SLUG Mailing List Archives
Re: [SLUG] the way of the future
- To: Dave Fitch <davidf@xxxxxxxxxxxxxx>
- Subject: Re: [SLUG] the way of the future
- From: Rick Welykochy <rick@xxxxxxxxxxxxx>
- Date: Sun Aug 5 22:33:02 2001
- Cc: slug@xxxxxxxxxxx
- Organization: Praxis Services Pty Limited
Dave Fitch wrote:
> I was more interested in the talk about TCP/MS - TCP/IP with M$
> proprietry "extensions" - and the future of the internet.
Good point. For those who have not read the article at
the author Cringely (is that his real name?) presents some
interesting hypotheses and conclusions.
Quoting Cringely, in summary:
1. MS dictum: every feature in Windows had to pass the litmus test,
"Does it increase market share?"
2. Lack of security in Microsoft software was a deliberate business decision.
(I don't think was a concious decision at the beginning, but might be now)
3. The real motive for raw socket support is for Microsoft to use Windows XP
to exploit a bad situation, to deliberately make things worse.
(A great business decision as we shall see next)
4. Microsoft wants to replace TCP/IP with a proprietary protocol ... [the] new
protocol would likely be TCP/IP with some of the reserved fields used as
pointers to proprietary extensions, quite similar to Vines IP, if you
remember that product from Banyan Systems. I'll call it TCP/MS
(This is where the real speculation and danger begins)
5. [MS can ship] the new protocol with every new copy of Windows, and install
it with every Windows Update over the Internet. Zero to 100 million copies
could happen in less than a year, and that year could be prior to the new
protocol even being announced. It could be shipping right now.
(The last sentence above is wild speculation)
The motivation in 4. above is to promulgate the false idea that TCP/MS is more
secure than TCP/IP and all those horrid attacks originating from *nix boxes
(when WinXP and even WinK are really the main culprits) can and will be prevented
once the switch to TCP/MS occurs. "You'll be safe from Unix then, oh saintly
By "more secure" is meant that the reserved areas of TCP/IP headers will
be appropriated by MS to provide originator ID info for outgoing packets.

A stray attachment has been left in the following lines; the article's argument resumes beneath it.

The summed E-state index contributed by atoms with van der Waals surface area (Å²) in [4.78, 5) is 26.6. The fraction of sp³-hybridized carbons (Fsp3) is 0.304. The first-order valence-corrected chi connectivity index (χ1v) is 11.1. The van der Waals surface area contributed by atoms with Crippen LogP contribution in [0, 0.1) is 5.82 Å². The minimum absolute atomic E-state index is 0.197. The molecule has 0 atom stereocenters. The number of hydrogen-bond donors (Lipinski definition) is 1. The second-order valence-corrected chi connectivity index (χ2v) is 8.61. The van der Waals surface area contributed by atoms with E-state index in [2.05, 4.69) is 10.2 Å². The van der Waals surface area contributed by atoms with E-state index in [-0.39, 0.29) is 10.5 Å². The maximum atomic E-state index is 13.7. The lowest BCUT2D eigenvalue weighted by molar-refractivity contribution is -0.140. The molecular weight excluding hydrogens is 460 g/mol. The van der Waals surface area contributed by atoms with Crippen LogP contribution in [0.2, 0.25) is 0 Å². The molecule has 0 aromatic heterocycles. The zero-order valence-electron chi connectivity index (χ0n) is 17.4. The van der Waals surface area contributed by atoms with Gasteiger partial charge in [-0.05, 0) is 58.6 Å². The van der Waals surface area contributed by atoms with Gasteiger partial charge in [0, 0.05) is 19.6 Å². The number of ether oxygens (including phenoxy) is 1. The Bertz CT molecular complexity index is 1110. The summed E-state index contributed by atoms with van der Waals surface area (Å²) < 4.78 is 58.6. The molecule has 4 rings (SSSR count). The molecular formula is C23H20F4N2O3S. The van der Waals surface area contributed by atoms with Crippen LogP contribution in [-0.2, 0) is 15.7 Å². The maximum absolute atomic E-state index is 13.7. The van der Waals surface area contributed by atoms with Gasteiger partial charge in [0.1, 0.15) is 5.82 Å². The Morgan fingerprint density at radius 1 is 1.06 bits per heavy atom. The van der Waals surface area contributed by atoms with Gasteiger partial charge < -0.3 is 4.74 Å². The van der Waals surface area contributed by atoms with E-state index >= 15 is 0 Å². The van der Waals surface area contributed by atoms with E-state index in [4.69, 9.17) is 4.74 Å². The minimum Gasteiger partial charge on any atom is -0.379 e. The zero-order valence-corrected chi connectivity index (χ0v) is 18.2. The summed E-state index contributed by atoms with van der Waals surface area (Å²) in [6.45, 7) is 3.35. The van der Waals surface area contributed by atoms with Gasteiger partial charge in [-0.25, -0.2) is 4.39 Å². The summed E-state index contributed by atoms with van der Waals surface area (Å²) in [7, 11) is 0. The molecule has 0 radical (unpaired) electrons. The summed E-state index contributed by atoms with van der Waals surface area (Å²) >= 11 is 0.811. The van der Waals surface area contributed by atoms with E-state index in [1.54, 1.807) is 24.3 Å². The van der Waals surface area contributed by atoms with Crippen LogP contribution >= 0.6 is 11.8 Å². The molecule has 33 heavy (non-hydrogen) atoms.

With the above hypotheses, one can easily proceed to a conclusion that shows
MS's 95% market share can be used to force routers, content providers, servers,
practically everthing and everyone that wishes to interconnect with the Windbloze
boxies out there (i.e. a huge potential customer base for any business) to
conform to TCP/MS. Routers would require small changes, TCP stacks a bit of a tweak
and voila! MS increases its market share (their original intent) and eventually
owns the Innernet.
- there would be a great inertia preventing the uptake of TCP/MS in routers and
- if TCP/MS were introduced, it will not be secure, for there is scant "reserved" space
in the IP and TCP for much "identification", and the headers would not provide any
"originator ID" information that could not easily be spoofed, just like IP addresses
are currently spoofed; if TCP/MS used extended length headers, TCP/MS still could easily
be embraced by the open source community if required
- recent history shows that MS's repeated attempts to subvert basic Internet protocols
such HTTP, HTTPS, SMTP, HTTP proxy, etc. into propriety have, in the main, failed.
Why? Because their market share of 95% desktop only translates to maybe 60% of connected
machines (servers, clients, desktops, etc), and interoperability is the basic requirement
of the Innernet; thus any further attempts to proprietise Internet protocols will be
met with great resistance from the majority of routers, servers and software that run
the Internet ... MS controls surprisingly little of this part of the 'Net :)
Rick Welykochy || Praxis Services Pty Limited
"Those who do not understand Unix are condemned to reinvent it, poorly."
- Henry Spencer